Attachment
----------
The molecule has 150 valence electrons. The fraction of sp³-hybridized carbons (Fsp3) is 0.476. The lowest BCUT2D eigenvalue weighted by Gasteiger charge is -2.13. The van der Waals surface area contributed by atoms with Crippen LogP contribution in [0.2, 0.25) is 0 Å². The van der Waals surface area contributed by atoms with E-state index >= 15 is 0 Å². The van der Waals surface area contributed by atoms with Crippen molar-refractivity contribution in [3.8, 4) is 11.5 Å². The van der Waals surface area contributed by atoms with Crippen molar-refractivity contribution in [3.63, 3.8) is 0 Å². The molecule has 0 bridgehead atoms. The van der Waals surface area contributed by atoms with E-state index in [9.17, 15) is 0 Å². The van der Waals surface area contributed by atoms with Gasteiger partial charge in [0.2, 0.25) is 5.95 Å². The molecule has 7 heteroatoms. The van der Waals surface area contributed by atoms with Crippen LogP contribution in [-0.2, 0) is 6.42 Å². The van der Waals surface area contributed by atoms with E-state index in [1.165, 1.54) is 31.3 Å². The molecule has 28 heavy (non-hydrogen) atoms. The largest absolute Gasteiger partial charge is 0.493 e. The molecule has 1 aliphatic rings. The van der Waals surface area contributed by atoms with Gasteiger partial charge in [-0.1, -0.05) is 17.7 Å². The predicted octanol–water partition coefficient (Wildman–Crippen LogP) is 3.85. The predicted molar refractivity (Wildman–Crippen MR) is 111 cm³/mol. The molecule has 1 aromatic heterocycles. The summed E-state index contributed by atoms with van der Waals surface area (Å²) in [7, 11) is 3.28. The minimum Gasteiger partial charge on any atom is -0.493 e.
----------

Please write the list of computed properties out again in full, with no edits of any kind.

The molecule has 150 valence electrons. The fraction of sp³-hybridized carbons (Fsp3) is 0.476. The lowest BCUT2D eigenvalue weighted by Gasteiger charge is -2.13. The van der Waals surface area contributed by atoms with Crippen LogP contribution in [0.2, 0.25) is 0 Å². The van der Waals surface area contributed by atoms with E-state index >= 15 is 0 Å². The van der Waals surface area contributed by atoms with Crippen molar-refractivity contribution in [3.8, 4) is 11.5 Å². The van der Waals surface area contributed by atoms with Crippen molar-refractivity contribution in [3.63, 3.8) is 0 Å². The molecule has 0 bridgehead atoms. The van der Waals surface area contributed by atoms with E-state index in [9.17, 15) is 0 Å². The van der Waals surface area contributed by atoms with Gasteiger partial charge in [0.2, 0.25) is 5.95 Å². The molecule has 7 heteroatoms. The van der Waals surface area contributed by atoms with Crippen LogP contribution in [-0.2, 0) is 6.42 Å². The van der Waals surface area contributed by atoms with E-state index in [1.165, 1.54) is 31.3 Å². The molecule has 28 heavy (non-hydrogen) atoms. The largest absolute Gasteiger partial charge is 0.493 e. The molecule has 1 aliphatic rings. The van der Waals surface area contributed by atoms with Gasteiger partial charge in [-0.1, -0.05) is 17.7 Å². The predicted octanol–water partition coefficient (Wildman–Crippen LogP) is 3.85. The predicted molar refractivity (Wildman–Crippen MR) is 111 cm³/mol. The molecule has 1 aromatic heterocycles. The summed E-state index contributed by atoms with van der Waals surface area (Å²) in [7, 11) is 3.28. The minimum Gasteiger partial charge on any atom is -0.493 e.